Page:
Recalling his past experience Lord Melbourne when informed of the passing of a bishop he exclaimed:”Damn it! Another bishop dead.”With a sigh he added,”I believe they die to vex me.”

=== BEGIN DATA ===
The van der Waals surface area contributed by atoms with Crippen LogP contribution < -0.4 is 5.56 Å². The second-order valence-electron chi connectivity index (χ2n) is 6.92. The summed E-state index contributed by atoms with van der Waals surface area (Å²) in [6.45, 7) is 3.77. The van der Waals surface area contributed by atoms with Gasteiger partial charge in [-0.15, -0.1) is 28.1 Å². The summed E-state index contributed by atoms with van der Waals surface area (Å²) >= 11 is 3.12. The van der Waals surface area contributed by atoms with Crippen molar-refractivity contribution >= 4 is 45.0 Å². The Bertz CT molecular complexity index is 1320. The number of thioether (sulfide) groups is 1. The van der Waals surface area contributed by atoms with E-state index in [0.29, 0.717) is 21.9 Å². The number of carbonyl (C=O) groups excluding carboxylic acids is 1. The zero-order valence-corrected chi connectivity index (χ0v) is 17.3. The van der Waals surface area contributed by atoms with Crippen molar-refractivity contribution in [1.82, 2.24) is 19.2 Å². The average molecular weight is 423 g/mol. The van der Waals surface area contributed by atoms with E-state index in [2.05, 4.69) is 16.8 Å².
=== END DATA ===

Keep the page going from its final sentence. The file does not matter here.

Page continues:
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Taking a story of three vagrants on “the beach” in Mexico who pool their scratchy resources and go hunting for gold in the desolate hills is as old as ‘dem hills.’ Who can resist such a lure of the dangers of desolate places if pots of gold were guaranteed at the end? Greed has never been good even if in the ‘80s we were told by some quarters to the contrary. In Treasure of the Sierra Madre we see the baseness of human nature, greed,like a steel- spring shut on those who succumb to it. John Huston, who wrote and directed it from a novel by B. Traven, does not obfuscate this essential feature of human self- aggrandizement and also equally valid instinct for self preservation ( in an environment where all the barriers are down) even while he boldly presents a great adventure film. ‘ For the details are fast and electric from the moment the three prospectors start into the Mexican mountains, infested with bandits and beasts, until two of them come down empty-handed and the third one, the mean one, comes down dead. There are vicious disputes among them, a suspenseful interlude when a fourth man tries to horn in and some running fights with the banditi that will make your hair stand on end. And since the outdoor action was filmed in Mexico with all the style of a documentary camera, it has integrity in appearance, too. Most shocking…, however, will likely be the job that Mr. Bogart does as the prospector who succumbs to the gnawing of greed. Physically, morally and mentally, this character goes to pot before our eyes, dissolving from a fairly decent hobo under the corroding chemistry of gold into a hideous wreck of humanity possessed with only one passion—to save his “stuff.” And the final appearance of him, before a couple of roving bandits knock him off in a manner of supreme cynicism, is one to which few actors would lend themselves. Mr. Bogart’s compensation should be the knowledge that his performance in this film is perhaps the best and most substantial that he has ever done.’ Quote from NY Times review by Bosley Crowther,1948